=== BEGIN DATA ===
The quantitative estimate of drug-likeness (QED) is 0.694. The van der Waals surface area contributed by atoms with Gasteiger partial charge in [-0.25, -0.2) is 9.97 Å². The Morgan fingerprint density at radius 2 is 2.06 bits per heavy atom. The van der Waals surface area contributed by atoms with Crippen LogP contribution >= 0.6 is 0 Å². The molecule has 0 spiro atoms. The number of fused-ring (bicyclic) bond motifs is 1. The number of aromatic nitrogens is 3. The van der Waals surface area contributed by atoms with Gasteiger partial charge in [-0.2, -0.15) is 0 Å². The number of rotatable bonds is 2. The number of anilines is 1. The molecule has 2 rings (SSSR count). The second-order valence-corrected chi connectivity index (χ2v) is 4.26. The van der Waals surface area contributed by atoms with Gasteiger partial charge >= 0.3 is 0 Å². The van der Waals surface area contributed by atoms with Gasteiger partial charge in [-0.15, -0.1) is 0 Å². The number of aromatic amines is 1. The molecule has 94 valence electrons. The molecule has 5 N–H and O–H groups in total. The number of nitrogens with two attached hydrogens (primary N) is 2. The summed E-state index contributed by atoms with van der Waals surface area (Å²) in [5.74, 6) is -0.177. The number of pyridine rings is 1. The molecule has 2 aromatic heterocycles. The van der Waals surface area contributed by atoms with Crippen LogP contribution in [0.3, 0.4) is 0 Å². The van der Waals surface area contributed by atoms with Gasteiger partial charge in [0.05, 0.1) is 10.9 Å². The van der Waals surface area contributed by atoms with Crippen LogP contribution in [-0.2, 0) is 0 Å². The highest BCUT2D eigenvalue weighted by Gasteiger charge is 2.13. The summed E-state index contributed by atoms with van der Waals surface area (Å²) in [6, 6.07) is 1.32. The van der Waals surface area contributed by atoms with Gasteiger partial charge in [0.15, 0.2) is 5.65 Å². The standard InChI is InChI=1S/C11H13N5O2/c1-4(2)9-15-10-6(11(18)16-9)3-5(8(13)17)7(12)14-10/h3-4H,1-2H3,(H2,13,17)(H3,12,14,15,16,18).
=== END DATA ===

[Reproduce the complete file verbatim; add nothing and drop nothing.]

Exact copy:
The quantitative estimate of drug-likeness (QED) is 0.694. The van der Waals surface area contributed by atoms with Gasteiger partial charge in [-0.25, -0.2) is 9.97 Å². The Morgan fingerprint density at radius 2 is 2.06 bits per heavy atom. The van der Waals surface area contributed by atoms with Crippen LogP contribution >= 0.6 is 0 Å². The molecule has 0 spiro atoms. The number of fused-ring (bicyclic) bond motifs is 1. The number of aromatic nitrogens is 3. The van der Waals surface area contributed by atoms with Gasteiger partial charge in [-0.2, -0.15) is 0 Å². The number of rotatable bonds is 2. The number of anilines is 1. The molecule has 2 rings (SSSR count). The second-order valence-corrected chi connectivity index (χ2v) is 4.26. The van der Waals surface area contributed by atoms with Gasteiger partial charge >= 0.3 is 0 Å². The van der Waals surface area contributed by atoms with Gasteiger partial charge in [-0.15, -0.1) is 0 Å². The number of aromatic amines is 1. The molecule has 94 valence electrons. The molecule has 5 N–H and O–H groups in total. The number of nitrogens with two attached hydrogens (primary N) is 2. The summed E-state index contributed by atoms with van der Waals surface area (Å²) in [5.74, 6) is -0.177. The number of pyridine rings is 1. The molecule has 2 aromatic heterocycles. The van der Waals surface area contributed by atoms with Crippen LogP contribution in [0.3, 0.4) is 0 Å². The van der Waals surface area contributed by atoms with Gasteiger partial charge in [0.05, 0.1) is 10.9 Å². The van der Waals surface area contributed by atoms with Crippen LogP contribution in [-0.2, 0) is 0 Å². The highest BCUT2D eigenvalue weighted by Gasteiger charge is 2.13. The summed E-state index contributed by atoms with van der Waals surface area (Å²) in [6, 6.07) is 1.32. The van der Waals surface area contributed by atoms with Gasteiger partial charge in [0.15, 0.2) is 5.65 Å². The standard InChI is InChI=1S/C11H13N5O2/c1-4(2)9-15-10-6(11(18)16-9)3-5(8(13)17)7(12)14-10/h3-4H,1-2H3,(H2,13,17)(H3,12,14,15,16,18).